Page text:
Todd Huttunen began appraising more than 20 years ago with a few years off in between to pursue a career in cabinet making. He relegated that to hobby status and is currently an appraiser in an assessor’s office. His best friend dubbed him The Hall Monitor because of his rigidity and respect for rules. He offers Soapbox readers tongue-in-groove insight on appraisal issues. Grievance Day, now more popular than Thanksgiving, is fast approaching and Todd laments how incredibly accurate some appraisers manage to be. …Jonathan Miller
For property owners who believe their assessments are too high, June 19, 2007 is Grievance Day. (This is for Towns in New York State Cities and Villages have different calendars) What this means for me, as the appraiser in an assessor’s office, is I get to review a few hundred appraisals done on behalf of the allegedly aggrieved owners. This can be a difficult time because frequently the property owner has a legitimate case, even when the appraisal they’ve paid for isn’t worth the paper it’s printed on.
One of this year’s top ten was an appraisal of a typical Split Level house built in the 1950’s. All of the comparables were, likewise, built in the 1950’s. However, this appraiser was SO GOOD that he was able to deduce from the market that a house built in 1953, which sold for $710,000, required an adjustment of -$400 when compared with the subject, which was built in 1951. (In his defense, this appraiser was consistent in that the age adjustment was $200 per year for the other sales as well, since they were all a few years newer than the subject.)
One of my many pet peeves is that appraisers make too many adjustments and the adjustments they make are too small. In the case of the age adjustment alluded to previously, the $400 adjustment amounts to five one-hundredths of one percent, or 0.0005, or five ten-thousandths, or one two-thousandth whichever way you want to put it – it suggests a level of precision Pratt & Whitney would be proud of but which is well beyond the reach of a real estate appraiser. When it comes to the tolerances within which various craftsmen work, they say carpenters work to the nearest eighth of an inch, cabinet makers work to the nearest sixty-fourth of an inch, while boat builders work to the nearest boat. I’m not sure exactly where appraisers belong, but I am sure they shouldn’t be grouped with people who work in machine shops building parts for jet planes, space shuttles, and stuff like that.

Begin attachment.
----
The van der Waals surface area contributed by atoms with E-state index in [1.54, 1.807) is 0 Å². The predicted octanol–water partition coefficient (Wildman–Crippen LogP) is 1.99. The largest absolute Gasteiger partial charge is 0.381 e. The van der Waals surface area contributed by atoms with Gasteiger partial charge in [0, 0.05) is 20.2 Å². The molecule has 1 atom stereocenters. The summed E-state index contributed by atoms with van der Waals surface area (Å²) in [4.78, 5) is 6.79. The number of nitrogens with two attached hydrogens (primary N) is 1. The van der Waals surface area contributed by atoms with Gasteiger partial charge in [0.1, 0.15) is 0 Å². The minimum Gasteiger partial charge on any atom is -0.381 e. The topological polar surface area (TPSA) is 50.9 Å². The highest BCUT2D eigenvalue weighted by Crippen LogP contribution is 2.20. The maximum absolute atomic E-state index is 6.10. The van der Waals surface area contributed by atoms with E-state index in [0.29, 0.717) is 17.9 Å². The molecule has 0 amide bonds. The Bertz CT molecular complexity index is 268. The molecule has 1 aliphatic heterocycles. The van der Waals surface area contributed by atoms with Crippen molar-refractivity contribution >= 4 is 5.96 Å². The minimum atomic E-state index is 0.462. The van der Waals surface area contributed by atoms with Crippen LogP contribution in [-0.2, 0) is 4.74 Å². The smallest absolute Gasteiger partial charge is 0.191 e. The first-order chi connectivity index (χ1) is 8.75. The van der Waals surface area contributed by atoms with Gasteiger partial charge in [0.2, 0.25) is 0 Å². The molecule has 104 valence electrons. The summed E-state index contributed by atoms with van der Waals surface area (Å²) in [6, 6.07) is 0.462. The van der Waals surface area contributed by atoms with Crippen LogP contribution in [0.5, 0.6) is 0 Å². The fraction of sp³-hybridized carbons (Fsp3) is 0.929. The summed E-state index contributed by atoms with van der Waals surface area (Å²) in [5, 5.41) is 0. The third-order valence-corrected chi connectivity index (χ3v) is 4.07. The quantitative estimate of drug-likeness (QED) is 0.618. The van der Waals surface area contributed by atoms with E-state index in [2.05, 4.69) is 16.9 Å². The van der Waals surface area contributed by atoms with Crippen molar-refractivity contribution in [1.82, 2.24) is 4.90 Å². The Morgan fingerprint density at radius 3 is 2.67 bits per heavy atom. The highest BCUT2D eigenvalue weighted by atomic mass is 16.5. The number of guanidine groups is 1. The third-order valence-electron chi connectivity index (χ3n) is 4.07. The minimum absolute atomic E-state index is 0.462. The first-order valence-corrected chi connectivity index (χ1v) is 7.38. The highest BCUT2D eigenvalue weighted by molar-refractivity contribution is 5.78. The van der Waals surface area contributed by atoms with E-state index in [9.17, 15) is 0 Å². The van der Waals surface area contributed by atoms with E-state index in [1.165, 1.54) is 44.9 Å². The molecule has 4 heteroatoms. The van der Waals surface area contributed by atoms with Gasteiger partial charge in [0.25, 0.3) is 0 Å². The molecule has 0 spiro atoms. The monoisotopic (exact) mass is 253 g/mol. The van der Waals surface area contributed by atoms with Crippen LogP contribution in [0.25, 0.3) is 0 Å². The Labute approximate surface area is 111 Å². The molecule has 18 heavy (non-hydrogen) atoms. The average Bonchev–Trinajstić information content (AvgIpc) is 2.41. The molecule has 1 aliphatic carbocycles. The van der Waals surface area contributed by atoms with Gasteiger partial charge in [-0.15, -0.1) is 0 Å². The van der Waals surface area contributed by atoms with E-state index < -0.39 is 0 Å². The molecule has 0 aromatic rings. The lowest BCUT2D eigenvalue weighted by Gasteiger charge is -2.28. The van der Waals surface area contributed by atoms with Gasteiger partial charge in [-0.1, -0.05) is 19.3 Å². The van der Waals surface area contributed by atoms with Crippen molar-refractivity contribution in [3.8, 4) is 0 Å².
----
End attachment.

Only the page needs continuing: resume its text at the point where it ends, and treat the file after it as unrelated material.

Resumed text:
Although there are FANNIE MAE guidelines as to the maximum adjustments allowed, I’m not aware of any pertaining to minimum adjustments. The realities of market dynamics today are such that it is frequently necessary to exceed those maximum recommendations in order to reconcile differences within a given neighborhood, where it is not unusual to find a range of value wherein the highest sale prices are twice as high as the lowest (if not more). And the higher up in price you go the wider the range becomes.
Consider the newly renovated, pre-war, 6,000 square foot, brick mansion in a desirable suburb near New York City which sells for $5,000,000. A similar building which has not been renovated may sell for $2,500,000 to $3,000,000, warranting a condition adjustment of 40 or even 50%. At first glance some may think this adjustment excessive. But keep in mind that a renovation on this scale typically requires a year’s work (during which time the owner is living elsewhere, and paying the cost). All the risk inherent with a job of this scale combined with the unknown aspect of just how it’s going to look when it’s all done these and other factors fully justify the need for substantial adjustments.